Problems for Chapter 3

Constitutive Models: Relations between Stress and Strain

3.5.  Hyperelasticity

3.5.1.      Derive the stress-strain relations for an incompressible, Neo-Hookean material subjected to

3.5.1.1.            Uniaxial tension

3.5.1.2.            Equibiaxial tension

3.5.1.3.            Pure shear

Derive expressions for the Cauchy stress, the Nominal stress, and the Material stress tensors (the solutions for nominal stress are listed in the table in Section 3.5.6).  You should use the following procedure: (i) assume that the specimen experiences the length changes listed in 3.5.6; (ii) use the formulas in Section 3.5.5 to compute the Cauchy stress, leaving the hydrostatic part of the stress p as an unknown; (iii) Determine the hydrostatic stress from the boundary conditions (e.g. for uniaxial tensile parallel to ${e}_{1}$ you know ${\sigma }_{22}={\sigma }_{33}=0$; for equibiaxial tension or pure shear in the ${e}_{1},{e}_{2}$ plane you know that ${\sigma }_{33}=0$ )

3.5.2.      Repeat problem 3.5.1 for an incompressible Mooney-Rivlin material.

3.5.3.      Repeat problem 3.5.1 for an incompressible Arruda-Boyce material

3.5.4.      Repeat problem 3.5.1 for an incompressible Ogden material.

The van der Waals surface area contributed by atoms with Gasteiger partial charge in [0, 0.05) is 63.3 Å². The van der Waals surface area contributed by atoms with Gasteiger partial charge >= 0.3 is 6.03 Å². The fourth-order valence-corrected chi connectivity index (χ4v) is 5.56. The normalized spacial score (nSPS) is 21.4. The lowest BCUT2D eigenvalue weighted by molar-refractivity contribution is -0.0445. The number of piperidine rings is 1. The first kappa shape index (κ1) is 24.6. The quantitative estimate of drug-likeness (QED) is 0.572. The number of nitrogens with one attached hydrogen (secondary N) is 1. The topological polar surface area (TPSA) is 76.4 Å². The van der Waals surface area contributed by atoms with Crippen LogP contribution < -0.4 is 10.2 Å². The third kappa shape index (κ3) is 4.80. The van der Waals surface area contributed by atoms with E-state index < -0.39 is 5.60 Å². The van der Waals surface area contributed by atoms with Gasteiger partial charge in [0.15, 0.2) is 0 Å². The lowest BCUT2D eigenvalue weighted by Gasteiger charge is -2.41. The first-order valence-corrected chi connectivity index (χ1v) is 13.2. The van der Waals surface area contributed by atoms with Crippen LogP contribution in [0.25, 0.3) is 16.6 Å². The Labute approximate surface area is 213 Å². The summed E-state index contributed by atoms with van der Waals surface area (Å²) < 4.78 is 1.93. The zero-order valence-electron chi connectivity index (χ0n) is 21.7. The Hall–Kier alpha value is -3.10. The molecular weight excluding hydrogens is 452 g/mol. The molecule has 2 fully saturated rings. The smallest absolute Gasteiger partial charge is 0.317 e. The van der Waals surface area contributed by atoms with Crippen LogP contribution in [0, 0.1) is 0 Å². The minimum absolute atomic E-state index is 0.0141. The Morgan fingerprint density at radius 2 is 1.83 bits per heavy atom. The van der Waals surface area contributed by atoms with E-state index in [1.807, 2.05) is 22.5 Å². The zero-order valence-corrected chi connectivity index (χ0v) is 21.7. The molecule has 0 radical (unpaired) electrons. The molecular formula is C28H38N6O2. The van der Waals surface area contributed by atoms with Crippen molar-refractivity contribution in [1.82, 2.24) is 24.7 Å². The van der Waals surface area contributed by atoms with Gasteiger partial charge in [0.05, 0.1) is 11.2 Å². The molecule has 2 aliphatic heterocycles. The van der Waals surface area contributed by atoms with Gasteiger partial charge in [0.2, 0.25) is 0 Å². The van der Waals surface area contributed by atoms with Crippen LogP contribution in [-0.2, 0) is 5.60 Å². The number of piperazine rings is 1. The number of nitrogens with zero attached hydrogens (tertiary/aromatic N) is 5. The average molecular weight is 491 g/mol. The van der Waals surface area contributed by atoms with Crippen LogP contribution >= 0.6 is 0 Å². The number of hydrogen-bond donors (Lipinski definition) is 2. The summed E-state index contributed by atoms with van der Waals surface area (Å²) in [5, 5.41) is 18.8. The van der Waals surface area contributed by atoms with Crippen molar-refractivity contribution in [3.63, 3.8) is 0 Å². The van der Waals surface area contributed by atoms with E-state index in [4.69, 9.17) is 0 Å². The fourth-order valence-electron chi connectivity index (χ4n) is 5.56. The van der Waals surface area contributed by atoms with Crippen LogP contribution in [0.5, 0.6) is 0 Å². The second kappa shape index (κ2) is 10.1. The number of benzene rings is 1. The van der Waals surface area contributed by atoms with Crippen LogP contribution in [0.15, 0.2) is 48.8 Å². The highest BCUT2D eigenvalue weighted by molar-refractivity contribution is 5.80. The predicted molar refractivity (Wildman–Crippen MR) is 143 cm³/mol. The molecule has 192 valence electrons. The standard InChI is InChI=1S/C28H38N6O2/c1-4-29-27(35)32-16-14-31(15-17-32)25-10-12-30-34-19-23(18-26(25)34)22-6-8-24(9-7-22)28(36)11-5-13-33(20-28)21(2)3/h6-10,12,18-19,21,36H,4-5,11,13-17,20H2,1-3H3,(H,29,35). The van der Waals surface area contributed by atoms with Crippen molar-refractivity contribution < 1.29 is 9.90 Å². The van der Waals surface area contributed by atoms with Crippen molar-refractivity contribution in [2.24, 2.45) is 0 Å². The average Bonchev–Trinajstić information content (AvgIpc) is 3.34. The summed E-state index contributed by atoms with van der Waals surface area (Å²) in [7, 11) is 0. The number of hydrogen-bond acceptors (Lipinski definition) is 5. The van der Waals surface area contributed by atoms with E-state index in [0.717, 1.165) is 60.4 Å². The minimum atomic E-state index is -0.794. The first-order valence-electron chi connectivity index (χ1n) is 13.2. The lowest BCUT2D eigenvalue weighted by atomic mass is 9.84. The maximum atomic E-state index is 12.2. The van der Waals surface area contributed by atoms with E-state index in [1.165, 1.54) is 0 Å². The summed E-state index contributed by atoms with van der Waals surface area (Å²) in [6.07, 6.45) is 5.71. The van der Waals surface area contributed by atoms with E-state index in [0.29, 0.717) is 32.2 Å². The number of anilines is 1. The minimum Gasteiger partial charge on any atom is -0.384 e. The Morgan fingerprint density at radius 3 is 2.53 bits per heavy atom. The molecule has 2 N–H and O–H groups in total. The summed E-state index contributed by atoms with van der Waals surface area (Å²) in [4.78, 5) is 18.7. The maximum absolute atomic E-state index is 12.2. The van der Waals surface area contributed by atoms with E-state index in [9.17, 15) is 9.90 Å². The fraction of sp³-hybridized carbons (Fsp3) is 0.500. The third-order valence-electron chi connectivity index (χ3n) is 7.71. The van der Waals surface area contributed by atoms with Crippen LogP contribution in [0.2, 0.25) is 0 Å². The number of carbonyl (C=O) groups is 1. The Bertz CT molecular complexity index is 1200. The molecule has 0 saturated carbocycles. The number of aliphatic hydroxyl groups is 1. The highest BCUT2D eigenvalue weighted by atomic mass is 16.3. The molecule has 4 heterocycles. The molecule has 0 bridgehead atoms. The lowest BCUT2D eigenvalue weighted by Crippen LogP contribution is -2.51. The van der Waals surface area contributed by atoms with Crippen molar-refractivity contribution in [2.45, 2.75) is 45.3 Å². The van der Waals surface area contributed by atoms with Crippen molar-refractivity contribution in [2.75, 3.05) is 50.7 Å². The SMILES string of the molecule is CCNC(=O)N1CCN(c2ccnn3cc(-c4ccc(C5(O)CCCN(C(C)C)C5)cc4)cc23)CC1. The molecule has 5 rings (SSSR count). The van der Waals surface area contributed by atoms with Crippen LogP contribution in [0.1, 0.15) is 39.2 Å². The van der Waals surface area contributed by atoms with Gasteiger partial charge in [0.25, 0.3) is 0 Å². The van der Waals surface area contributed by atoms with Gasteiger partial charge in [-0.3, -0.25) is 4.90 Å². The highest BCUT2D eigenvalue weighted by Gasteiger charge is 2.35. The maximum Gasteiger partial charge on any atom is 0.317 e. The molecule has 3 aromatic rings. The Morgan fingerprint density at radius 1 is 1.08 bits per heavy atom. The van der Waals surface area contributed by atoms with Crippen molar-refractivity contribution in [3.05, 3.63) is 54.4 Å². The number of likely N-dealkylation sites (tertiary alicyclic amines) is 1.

3.5.5.      Using the results listed in the table in Section 3.5.6, and the material properties listed in Section 3.5.7, plot graphs showing the nominal stress as a function of stretch ratio $\lambda$ for each of (a) a Neo-Hookean material; (b) a Mooney-Rivlin material; (c) the Arruda-Boyce material and (c) the Ogden material when subjected to uniaxial tension, biaxial tension, and pure shear (for the latter case, plot the largest tensile stress ${S}_{1}$ ).

3.5.6.      A foam specimen is idealized as an Ogden-Storakers foam with strain energy density

$\stackrel{˜}{U}=\frac{2\mu }{{\alpha }_{}^{2}}\left({\lambda }_{1}^{\alpha }+{\lambda }_{2}^{\alpha }+{\lambda }_{3}^{\alpha }-3+\frac{1}{\beta }\left({J}^{-\alpha \beta }-1\right)\right)$

where $\mu ,\alpha$ and $\beta$ are material properties.  Calculate:

3.5.6.1.            The Cauchy stress in a specimen subjected to a pure volume change with principal stretches ${\lambda }_{1}={\lambda }_{2}={\lambda }_{3}=\lambda$

3.5.6.2.            The Cauchy stress in a specimen subjected to volume preserving uniaxial extension

3.5.6.3.            The Cauchy stress in a specimen subjected to uniaxial tension, as a function of the tensile stretch ratio ${\lambda }_{1}$. (To solve this problem you will need to assume that the solid is subjected to principal stretches ${\lambda }_{1}$ parallel to ${e}_{1}$, and stretches ${\lambda }_{2}$ parallel to ${e}_{2}$ and ${e}_{3}$.  You will need to determine ${\lambda }_{2}$ from the condition that ${\sigma }_{22}={\sigma }_{33}=0$ in a uniaxial tensile test.

3.5.7.      Suppose that a hyperelastic solid is characterized by a strain energy density $\overline{U}\left({\overline{I}}_{1},{\overline{I}}_{2},J\right)$ where

${\overline{I}}_{1}=\frac{{B}_{kk}}{{J}^{2/3}}\text{\hspace{0.17em}}\text{\hspace{0.17em}}\text{\hspace{0.17em}}\text{\hspace{0.17em}}{\overline{I}}_{2}=\frac{1}{2}\left({\overline{I}}_{1}^{2}-\frac{{B}_{ik}{B}_{ki}}{{J}^{4/3}}\right)\text{\hspace{0.17em}}\text{\hspace{0.17em}}\text{\hspace{0.17em}}\text{\hspace{0.17em}}\text{\hspace{0.17em}}\text{\hspace{0.17em}}\text{\hspace{0.17em}}\text{\hspace{0.17em}}J=\sqrt{\mathrm{det}B}$